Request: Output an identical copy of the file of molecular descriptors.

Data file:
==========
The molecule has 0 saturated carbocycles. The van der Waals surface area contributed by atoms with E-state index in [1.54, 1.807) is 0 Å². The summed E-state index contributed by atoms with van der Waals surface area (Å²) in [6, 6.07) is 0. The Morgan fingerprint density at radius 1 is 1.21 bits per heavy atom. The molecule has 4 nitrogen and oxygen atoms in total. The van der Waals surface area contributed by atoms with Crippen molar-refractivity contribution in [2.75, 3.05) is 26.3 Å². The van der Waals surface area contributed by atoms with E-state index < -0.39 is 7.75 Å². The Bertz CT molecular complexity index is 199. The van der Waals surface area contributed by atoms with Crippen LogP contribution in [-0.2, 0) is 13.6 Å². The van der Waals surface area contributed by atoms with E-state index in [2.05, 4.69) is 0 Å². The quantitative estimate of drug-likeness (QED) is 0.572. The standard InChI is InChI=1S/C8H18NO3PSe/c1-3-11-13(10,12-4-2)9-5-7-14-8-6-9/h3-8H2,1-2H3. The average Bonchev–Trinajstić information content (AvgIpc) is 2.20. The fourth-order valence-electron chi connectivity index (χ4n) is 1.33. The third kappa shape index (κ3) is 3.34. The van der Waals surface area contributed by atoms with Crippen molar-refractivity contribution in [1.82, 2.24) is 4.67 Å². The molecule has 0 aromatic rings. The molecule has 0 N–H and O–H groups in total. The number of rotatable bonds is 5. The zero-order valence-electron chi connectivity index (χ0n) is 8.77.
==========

The molecule has 0 saturated carbocycles. The van der Waals surface area contributed by atoms with E-state index in [1.54, 1.807) is 0 Å². The summed E-state index contributed by atoms with van der Waals surface area (Å²) in [6, 6.07) is 0. The Morgan fingerprint density at radius 1 is 1.21 bits per heavy atom. The molecule has 4 nitrogen and oxygen atoms in total. The van der Waals surface area contributed by atoms with Crippen molar-refractivity contribution in [2.75, 3.05) is 26.3 Å². The van der Waals surface area contributed by atoms with E-state index < -0.39 is 7.75 Å². The Bertz CT molecular complexity index is 199. The van der Waals surface area contributed by atoms with Crippen LogP contribution in [-0.2, 0) is 13.6 Å². The van der Waals surface area contributed by atoms with E-state index in [2.05, 4.69) is 0 Å². The quantitative estimate of drug-likeness (QED) is 0.572. The standard InChI is InChI=1S/C8H18NO3PSe/c1-3-11-13(10,12-4-2)9-5-7-14-8-6-9/h3-8H2,1-2H3. The average Bonchev–Trinajstić information content (AvgIpc) is 2.20. The fourth-order valence-electron chi connectivity index (χ4n) is 1.33. The third kappa shape index (κ3) is 3.34. The van der Waals surface area contributed by atoms with Crippen molar-refractivity contribution in [1.82, 2.24) is 4.67 Å². The molecule has 0 aromatic rings. The molecule has 0 N–H and O–H groups in total. The number of rotatable bonds is 5. The zero-order valence-electron chi connectivity index (χ0n) is 8.77.